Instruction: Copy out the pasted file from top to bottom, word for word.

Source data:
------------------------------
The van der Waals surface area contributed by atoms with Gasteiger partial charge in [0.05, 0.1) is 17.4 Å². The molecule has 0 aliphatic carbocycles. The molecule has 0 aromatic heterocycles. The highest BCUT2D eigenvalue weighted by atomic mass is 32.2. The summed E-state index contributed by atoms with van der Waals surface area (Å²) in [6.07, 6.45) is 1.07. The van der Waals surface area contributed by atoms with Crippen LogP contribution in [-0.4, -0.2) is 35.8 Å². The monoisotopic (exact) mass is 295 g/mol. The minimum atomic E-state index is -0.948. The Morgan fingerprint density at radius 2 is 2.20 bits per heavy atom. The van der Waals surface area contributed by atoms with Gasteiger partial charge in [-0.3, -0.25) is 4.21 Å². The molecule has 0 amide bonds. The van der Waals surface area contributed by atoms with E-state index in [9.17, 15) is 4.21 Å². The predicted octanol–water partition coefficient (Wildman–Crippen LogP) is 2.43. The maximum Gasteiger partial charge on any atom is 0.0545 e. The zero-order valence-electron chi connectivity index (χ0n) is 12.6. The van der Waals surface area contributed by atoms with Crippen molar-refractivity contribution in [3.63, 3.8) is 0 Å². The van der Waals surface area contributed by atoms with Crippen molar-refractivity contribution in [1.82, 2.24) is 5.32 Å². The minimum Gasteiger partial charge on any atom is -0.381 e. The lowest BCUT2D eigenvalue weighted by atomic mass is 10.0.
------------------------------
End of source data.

The van der Waals surface area contributed by atoms with Gasteiger partial charge in [0.05, 0.1) is 17.4 Å². The molecule has 0 aliphatic carbocycles. The molecule has 0 aromatic heterocycles. The highest BCUT2D eigenvalue weighted by atomic mass is 32.2. The summed E-state index contributed by atoms with van der Waals surface area (Å²) in [6.07, 6.45) is 1.07. The van der Waals surface area contributed by atoms with Crippen LogP contribution in [-0.4, -0.2) is 35.8 Å². The monoisotopic (exact) mass is 295 g/mol. The minimum atomic E-state index is -0.948. The Morgan fingerprint density at radius 2 is 2.20 bits per heavy atom. The van der Waals surface area contributed by atoms with Gasteiger partial charge in [-0.3, -0.25) is 4.21 Å². The molecule has 0 amide bonds. The van der Waals surface area contributed by atoms with E-state index in [9.17, 15) is 4.21 Å². The predicted octanol–water partition coefficient (Wildman–Crippen LogP) is 2.43. The maximum Gasteiger partial charge on any atom is 0.0545 e. The zero-order valence-electron chi connectivity index (χ0n) is 12.6. The van der Waals surface area contributed by atoms with Crippen molar-refractivity contribution in [3.63, 3.8) is 0 Å². The van der Waals surface area contributed by atoms with Crippen molar-refractivity contribution in [1.82, 2.24) is 5.32 Å². The minimum Gasteiger partial charge on any atom is -0.381 e. The lowest BCUT2D eigenvalue weighted by atomic mass is 10.0.